Nevertheless, the microvascular complex of the causative CNV in a fibrovascular PED can be difficult to visualize using conventional angiography or SD-OCT. OCT angiography (OCTA) is a novel noninvasive imaging modality that may provide more clarity. This methodology evaluates the retinal and choroidal microvasculature using amplitude decorrelation and phase-variance to detect vascular flow without using intravascular dyes. En face structural images and cross-sectional B scans with blood flow signals are viewed along with a 3D microvasculature map. OCTA can be used to distinguish vascular PEDs from non-neovascular PEDs, assisting in disease diagnosis.18 Non-neovascular PEDs, including drusenoid and serous PEDs, have no flow signal within or adjacent to the lesion and appear as dark areas on the en face image. Vascular PEDs show a tangle of neovascular network with flow signal usually with a distinguishable feeder vessel on the cross-sectional scan. OCTA additionally has the potential to identify subclinical neovascularization in nonexudative lesions, which may provide prognostic information.19
TREATMENT: DO WE NEED TO FLATTEN PEDS?
Anti-VEGF pharmacotherapies such as bevacizumab (Avastin; Genentech), ranibizumab (Lucentis; Genentech), and aflibercept (Eylea; Regeneron) have become the mainstay of treatment for nAMD. Despite their proven success in resolving subretinal and intraretinal fluid associated with CNV, their ability to resolve PEDs appears to be limited. No clear consensus exists as to an effective treatment protocol for PEDs in the setting of nAMD, and, historically, the presence of PEDs is not a recommended parameter in dictating retreatment in a treat-and-observe algorithm.
In general, studies using all 3 anti-VEGF therapeutics have demonstrated a reduction of PED lesion size and stabilization of visual acuity.20,21 Analyses from the VIEW and CATT trials both demonstrated slow and incomplete resolution of PED, in contrast to intraretinal cysts and subretinal fluid, which responded to anti-VEGF therapy more robustly.22-24 Visual gains have been correlated with resolution of intraretinal and subretinal fluid, not with resolution of the PED.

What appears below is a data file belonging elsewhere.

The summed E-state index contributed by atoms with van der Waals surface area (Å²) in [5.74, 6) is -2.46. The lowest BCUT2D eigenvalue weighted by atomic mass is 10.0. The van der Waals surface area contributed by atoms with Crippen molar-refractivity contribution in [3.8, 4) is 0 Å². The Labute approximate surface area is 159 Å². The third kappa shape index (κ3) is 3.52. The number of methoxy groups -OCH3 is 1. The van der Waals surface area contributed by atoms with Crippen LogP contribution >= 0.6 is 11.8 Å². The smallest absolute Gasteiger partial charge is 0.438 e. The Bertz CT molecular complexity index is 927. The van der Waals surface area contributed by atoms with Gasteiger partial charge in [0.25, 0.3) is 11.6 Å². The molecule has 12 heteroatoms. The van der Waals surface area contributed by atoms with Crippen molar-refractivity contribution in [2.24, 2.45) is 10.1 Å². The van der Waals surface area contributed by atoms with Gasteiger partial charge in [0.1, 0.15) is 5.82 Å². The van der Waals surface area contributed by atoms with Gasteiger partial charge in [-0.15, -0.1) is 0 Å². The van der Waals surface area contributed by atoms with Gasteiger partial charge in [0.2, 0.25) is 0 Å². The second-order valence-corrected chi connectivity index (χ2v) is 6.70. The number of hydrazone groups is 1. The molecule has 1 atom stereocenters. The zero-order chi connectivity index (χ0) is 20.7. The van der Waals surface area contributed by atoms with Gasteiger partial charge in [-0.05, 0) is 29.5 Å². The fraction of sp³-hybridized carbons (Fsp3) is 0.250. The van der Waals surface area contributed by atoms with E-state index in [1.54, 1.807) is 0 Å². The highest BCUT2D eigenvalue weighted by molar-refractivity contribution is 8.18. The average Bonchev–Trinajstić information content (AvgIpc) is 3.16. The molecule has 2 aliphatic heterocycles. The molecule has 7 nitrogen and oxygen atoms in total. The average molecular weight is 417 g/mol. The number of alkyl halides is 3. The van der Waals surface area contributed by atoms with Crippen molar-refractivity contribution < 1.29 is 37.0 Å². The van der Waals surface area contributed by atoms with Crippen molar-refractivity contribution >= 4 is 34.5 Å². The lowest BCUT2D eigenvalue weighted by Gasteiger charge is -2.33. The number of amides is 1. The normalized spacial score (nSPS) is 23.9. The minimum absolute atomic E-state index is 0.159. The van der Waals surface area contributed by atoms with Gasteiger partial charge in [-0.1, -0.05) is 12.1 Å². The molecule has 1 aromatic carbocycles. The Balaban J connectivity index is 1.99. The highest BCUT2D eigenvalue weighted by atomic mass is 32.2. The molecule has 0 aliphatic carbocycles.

In a post-hoc analysis of the HARBOR trial, a 24-month phase III randomized multicenter double-masked study25 that compared 2 doses of ranibizumab (0.5 mg vs 2.0 mg) given monthly or as-needed for treating nAMD, Sarraf et al showed that all treatment arms had similar best corrected visual acuity (BCVA) gains regardless of the presence or height of the PED at baseline. Although the 2.0 mg dosage group showed a slightly better anatomic response as well as a higher rate of PED resolution than the 0.5 mg dosage group, there was no significant difference in BCVA outcomes. In the as-needed treatment group, there was a trend toward more treatments given as PED height increased. Although the presence of a PED was a retreatment criterion in the HARBOR trial, patients with complete resolution of PED did not necessarily see an additional benefit in BCVA and were more likely to demonstrate macular atrophy after 24 months of treatment. Furthermore, the PED subtype was not assessed. Conversely, another prospective study of 36 eyes comparing 0.5 mg vs 2.0 mg doses of ranibizumab given monthly or as-needed for vascular PEDs demonstrated similar visual acuity and morphological outcomes, but the higher dosage resulted in earlier reductions and more complete resolution of the PED.26 However, there was also an increased tendency for the formation of an RPE tear with the higher dosage, especially for eyes with larger PED dimensions. A post-hoc study thereafter showed no differences between fibrovascular PED vs serous PED.27 In the RECOVER trial, a prospective multicenter study, 40 patients with vascular PEDs received monthly ranibizumab treatment. There was a moderate increase in BCVA, and PED height and diameter decreased at 1 year in patients with serous PEDs without RPE tear. By contrast, in fibrovascular PEDs, BCVA as well as anatomical findings remained stable. One-quarter of patients with serous PEDs developed an RPE tear with a subsequent decrease in BCVA.28